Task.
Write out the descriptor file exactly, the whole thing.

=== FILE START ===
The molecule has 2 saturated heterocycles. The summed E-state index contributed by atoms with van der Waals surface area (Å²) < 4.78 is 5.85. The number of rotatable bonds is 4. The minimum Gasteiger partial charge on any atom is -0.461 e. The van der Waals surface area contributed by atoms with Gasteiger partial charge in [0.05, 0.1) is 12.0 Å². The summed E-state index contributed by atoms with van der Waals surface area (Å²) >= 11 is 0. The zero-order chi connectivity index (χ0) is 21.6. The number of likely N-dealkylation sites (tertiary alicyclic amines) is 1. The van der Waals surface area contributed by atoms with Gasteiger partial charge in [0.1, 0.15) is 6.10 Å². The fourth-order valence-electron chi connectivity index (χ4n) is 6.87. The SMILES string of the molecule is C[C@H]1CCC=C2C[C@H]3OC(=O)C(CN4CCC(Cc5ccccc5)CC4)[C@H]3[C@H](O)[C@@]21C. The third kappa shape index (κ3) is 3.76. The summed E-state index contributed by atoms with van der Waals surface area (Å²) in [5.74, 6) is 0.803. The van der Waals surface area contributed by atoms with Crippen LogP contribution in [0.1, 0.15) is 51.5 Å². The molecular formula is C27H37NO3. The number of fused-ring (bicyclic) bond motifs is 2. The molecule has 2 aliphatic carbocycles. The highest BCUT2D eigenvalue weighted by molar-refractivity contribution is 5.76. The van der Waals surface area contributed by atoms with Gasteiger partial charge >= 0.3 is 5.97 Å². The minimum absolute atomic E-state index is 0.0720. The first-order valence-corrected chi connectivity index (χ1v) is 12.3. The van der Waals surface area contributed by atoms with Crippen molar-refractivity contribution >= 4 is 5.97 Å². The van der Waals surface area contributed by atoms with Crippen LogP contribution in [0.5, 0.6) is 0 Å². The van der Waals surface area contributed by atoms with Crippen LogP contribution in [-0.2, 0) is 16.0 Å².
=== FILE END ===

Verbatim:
The molecule has 2 saturated heterocycles. The summed E-state index contributed by atoms with van der Waals surface area (Å²) < 4.78 is 5.85. The number of rotatable bonds is 4. The minimum Gasteiger partial charge on any atom is -0.461 e. The van der Waals surface area contributed by atoms with Gasteiger partial charge in [0.05, 0.1) is 12.0 Å². The summed E-state index contributed by atoms with van der Waals surface area (Å²) >= 11 is 0. The zero-order chi connectivity index (χ0) is 21.6. The number of likely N-dealkylation sites (tertiary alicyclic amines) is 1. The van der Waals surface area contributed by atoms with Gasteiger partial charge in [0.1, 0.15) is 6.10 Å². The fourth-order valence-electron chi connectivity index (χ4n) is 6.87. The SMILES string of the molecule is C[C@H]1CCC=C2C[C@H]3OC(=O)C(CN4CCC(Cc5ccccc5)CC4)[C@H]3[C@H](O)[C@@]21C. The third kappa shape index (κ3) is 3.76. The summed E-state index contributed by atoms with van der Waals surface area (Å²) in [5.74, 6) is 0.803. The van der Waals surface area contributed by atoms with Crippen LogP contribution in [0.1, 0.15) is 51.5 Å². The molecular formula is C27H37NO3. The number of fused-ring (bicyclic) bond motifs is 2. The molecule has 2 aliphatic carbocycles. The highest BCUT2D eigenvalue weighted by molar-refractivity contribution is 5.76. The van der Waals surface area contributed by atoms with Gasteiger partial charge >= 0.3 is 5.97 Å². The minimum absolute atomic E-state index is 0.0720. The first-order valence-corrected chi connectivity index (χ1v) is 12.3. The van der Waals surface area contributed by atoms with Crippen molar-refractivity contribution >= 4 is 5.97 Å². The van der Waals surface area contributed by atoms with Crippen LogP contribution in [0.5, 0.6) is 0 Å². The van der Waals surface area contributed by atoms with Crippen LogP contribution in [-0.2, 0) is 16.0 Å².